Consultations, consultations, consultations

 In Tax

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A lovely sunny morning; it’s Friday and thoughts turn to the weekend, drinks with friends; time with the family and generally achieving some work/life balance. I turn to the task of reading a number of consultation documents which affect the private client practitioner and notice the sunny morning has slipped into a rather grey and miserly afternoon; perhaps it is the thought of all those consultations!

Disclosure of IHT avoidance

To see the consultation document you need to download a copy from

This will mean that we have to  notify to HMRC all ‘arrangements’ where the ‘main benefit’ is an advantage in relation to the IHT entry charge. (An ‘advantage’ is defined elsewhere as the avoidance, reduction or deferral of a charge.) It applies only to schemes where the advantage obtained relates to the entry charge and it does not apply to the ten-yearly and exit charges on the trustees.

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The proposed exclusions from this exercise are simply to ignore the application of Business Property Relief and Agricultural Property Relief, Conditional Exemption and Exemption on a transfer into a heritage maintenance fund.

The wording is wide and yet is not supposed to bring simple procedures within its ambit. Surely though the ‘main benefit’ of each of the following arrangements is to create a trust on which there is no immediate charge to IHT:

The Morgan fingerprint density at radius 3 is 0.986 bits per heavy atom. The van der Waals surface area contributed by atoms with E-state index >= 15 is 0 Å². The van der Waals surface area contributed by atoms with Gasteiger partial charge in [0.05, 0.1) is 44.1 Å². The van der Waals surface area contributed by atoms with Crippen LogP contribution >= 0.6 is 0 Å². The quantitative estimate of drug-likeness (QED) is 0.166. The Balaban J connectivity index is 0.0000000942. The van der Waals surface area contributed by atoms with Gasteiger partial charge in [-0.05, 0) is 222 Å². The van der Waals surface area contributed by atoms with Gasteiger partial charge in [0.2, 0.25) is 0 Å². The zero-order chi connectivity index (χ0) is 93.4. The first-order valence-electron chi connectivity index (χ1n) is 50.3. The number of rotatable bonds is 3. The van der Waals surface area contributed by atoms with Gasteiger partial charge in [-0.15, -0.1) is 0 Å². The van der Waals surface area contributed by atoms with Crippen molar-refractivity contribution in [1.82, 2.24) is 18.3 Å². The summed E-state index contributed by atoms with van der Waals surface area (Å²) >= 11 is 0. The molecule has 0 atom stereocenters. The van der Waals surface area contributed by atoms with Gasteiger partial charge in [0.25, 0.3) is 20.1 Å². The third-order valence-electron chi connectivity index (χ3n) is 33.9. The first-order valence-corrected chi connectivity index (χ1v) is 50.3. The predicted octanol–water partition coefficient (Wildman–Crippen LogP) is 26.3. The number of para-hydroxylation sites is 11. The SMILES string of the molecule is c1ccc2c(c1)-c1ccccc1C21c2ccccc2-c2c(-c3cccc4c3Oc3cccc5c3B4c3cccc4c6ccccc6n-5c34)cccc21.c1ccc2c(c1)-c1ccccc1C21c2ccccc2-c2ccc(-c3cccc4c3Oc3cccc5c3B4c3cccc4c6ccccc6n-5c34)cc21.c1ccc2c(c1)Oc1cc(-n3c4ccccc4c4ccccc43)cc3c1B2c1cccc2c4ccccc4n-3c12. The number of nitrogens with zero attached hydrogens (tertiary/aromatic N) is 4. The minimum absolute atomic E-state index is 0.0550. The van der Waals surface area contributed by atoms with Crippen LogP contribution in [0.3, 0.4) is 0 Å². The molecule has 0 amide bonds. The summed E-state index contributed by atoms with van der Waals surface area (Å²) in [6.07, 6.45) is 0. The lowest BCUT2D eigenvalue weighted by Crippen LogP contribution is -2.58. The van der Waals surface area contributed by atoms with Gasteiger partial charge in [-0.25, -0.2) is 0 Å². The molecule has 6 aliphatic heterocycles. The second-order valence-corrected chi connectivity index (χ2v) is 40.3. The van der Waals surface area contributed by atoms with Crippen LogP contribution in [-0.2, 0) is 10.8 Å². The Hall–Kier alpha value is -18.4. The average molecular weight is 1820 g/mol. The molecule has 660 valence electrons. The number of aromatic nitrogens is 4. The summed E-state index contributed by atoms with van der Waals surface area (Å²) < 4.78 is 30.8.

• Using the Nil Rate Band to get assets to this value out of the settlor’s estate and hope to survive seven years which might be particularly helpful if it brings the right to hold-over relief under s.260 TCGA 1992 for CGT in cases where there is insufficient cash to formulate the trust and no business assets
  • Creating a Transitional Serial Interest when the current life tenant exercises a power in favour of giving his surviving spouse or civil partner a serial life interest on his death
  • Setting up a pension by-pass trust to receive pension lump sum death benefits to avoid a charge to IHT on the creation of the trust; on the receipt of the pension benefits and on the death of the surviving spouse or civil partner, for example
  • On the creation of a Disabled Person’s Interest during the Settlor’s lifetime
  • The creation by Deed of Variation of a discretionary trust to use a deceased’s transferable nil rate band

Let’s hope that as a result of the consultation a better form of words can be found so that we will not have to report many of the simple approaches to trust creation which we undertake on a regular basis.

EU Commission – consultation on possible approaches to tackling cross-border IHT obstacles within the EU

In recent Finance Acts the UK has had to adjust its tax law to remove discrimatory provisions adversely affecting the free movement of capital within the EU e.g. the extension of APR to all agricultural property within the European Economic Area (EEA) rather than just limiting it to the UK, Channel Islands and the Isle of Man; or the application of charity exemption from IHT to charitable organisations in other member states.

In its consultation document which can be found at the Commission want to address other discriminatory elements of domestic legislation relating to the problem of double taxation within the EU and suggests that the member states should enter into double taxation agreements with each other to minimise the impact.

The main problem for UK deceased persons and their estates is the conflict arising from the UK’s use of domicile as the connecting factor for both succession and tax which may mean someone who is resident here for a long time becomes domiciled here and equally may mean that a person who was born here with an English domicile of origin but who has lived in France or Spain for many years may be still caught by UK IHT on his worldwide estate whilst also being caught by the IHT payable in his place of residence. The definition of domicile is peculiar to the UK and most other EU states will not use it.